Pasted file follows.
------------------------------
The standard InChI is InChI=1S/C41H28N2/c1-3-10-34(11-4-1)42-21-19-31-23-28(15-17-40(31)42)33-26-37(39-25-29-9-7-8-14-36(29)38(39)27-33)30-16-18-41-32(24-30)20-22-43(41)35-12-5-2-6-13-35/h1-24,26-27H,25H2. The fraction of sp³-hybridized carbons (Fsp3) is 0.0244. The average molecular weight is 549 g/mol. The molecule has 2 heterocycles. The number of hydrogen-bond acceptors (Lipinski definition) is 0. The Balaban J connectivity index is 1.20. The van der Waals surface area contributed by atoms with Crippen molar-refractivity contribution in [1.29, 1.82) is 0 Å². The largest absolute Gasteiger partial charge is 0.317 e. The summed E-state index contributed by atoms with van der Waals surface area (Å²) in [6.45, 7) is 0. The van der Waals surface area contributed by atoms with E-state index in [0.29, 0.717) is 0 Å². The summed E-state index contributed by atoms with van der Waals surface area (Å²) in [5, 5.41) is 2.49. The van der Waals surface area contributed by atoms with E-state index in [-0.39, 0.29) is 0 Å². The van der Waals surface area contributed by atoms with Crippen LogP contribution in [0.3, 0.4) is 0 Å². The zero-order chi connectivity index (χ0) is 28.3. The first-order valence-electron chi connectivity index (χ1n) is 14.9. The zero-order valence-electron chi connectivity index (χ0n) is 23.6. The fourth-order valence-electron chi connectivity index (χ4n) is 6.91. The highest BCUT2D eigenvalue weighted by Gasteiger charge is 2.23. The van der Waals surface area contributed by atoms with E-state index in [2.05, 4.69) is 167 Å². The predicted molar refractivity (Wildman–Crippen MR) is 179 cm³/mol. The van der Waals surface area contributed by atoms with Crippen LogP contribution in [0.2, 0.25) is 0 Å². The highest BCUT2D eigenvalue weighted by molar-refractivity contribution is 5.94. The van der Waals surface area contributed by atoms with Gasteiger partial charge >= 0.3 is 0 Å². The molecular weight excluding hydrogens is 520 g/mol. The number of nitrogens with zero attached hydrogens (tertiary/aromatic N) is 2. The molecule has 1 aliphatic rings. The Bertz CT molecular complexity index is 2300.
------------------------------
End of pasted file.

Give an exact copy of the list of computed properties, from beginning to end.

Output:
The standard InChI is InChI=1S/C41H28N2/c1-3-10-34(11-4-1)42-21-19-31-23-28(15-17-40(31)42)33-26-37(39-25-29-9-7-8-14-36(29)38(39)27-33)30-16-18-41-32(24-30)20-22-43(41)35-12-5-2-6-13-35/h1-24,26-27H,25H2. The fraction of sp³-hybridized carbons (Fsp3) is 0.0244. The average molecular weight is 549 g/mol. The molecule has 2 heterocycles. The number of hydrogen-bond acceptors (Lipinski definition) is 0. The Balaban J connectivity index is 1.20. The van der Waals surface area contributed by atoms with Crippen molar-refractivity contribution in [1.29, 1.82) is 0 Å². The largest absolute Gasteiger partial charge is 0.317 e. The summed E-state index contributed by atoms with van der Waals surface area (Å²) in [6.45, 7) is 0. The van der Waals surface area contributed by atoms with E-state index in [0.29, 0.717) is 0 Å². The summed E-state index contributed by atoms with van der Waals surface area (Å²) in [5, 5.41) is 2.49. The van der Waals surface area contributed by atoms with E-state index in [-0.39, 0.29) is 0 Å². The van der Waals surface area contributed by atoms with Crippen LogP contribution in [0.3, 0.4) is 0 Å². The zero-order chi connectivity index (χ0) is 28.3. The first-order valence-electron chi connectivity index (χ1n) is 14.9. The zero-order valence-electron chi connectivity index (χ0n) is 23.6. The fourth-order valence-electron chi connectivity index (χ4n) is 6.91. The highest BCUT2D eigenvalue weighted by Gasteiger charge is 2.23. The van der Waals surface area contributed by atoms with E-state index in [2.05, 4.69) is 167 Å². The predicted molar refractivity (Wildman–Crippen MR) is 179 cm³/mol. The van der Waals surface area contributed by atoms with Crippen LogP contribution in [0.2, 0.25) is 0 Å². The highest BCUT2D eigenvalue weighted by molar-refractivity contribution is 5.94. The van der Waals surface area contributed by atoms with Gasteiger partial charge >= 0.3 is 0 Å². The molecular weight excluding hydrogens is 520 g/mol. The number of nitrogens with zero attached hydrogens (tertiary/aromatic N) is 2. The molecule has 1 aliphatic rings. The Bertz CT molecular complexity index is 2300.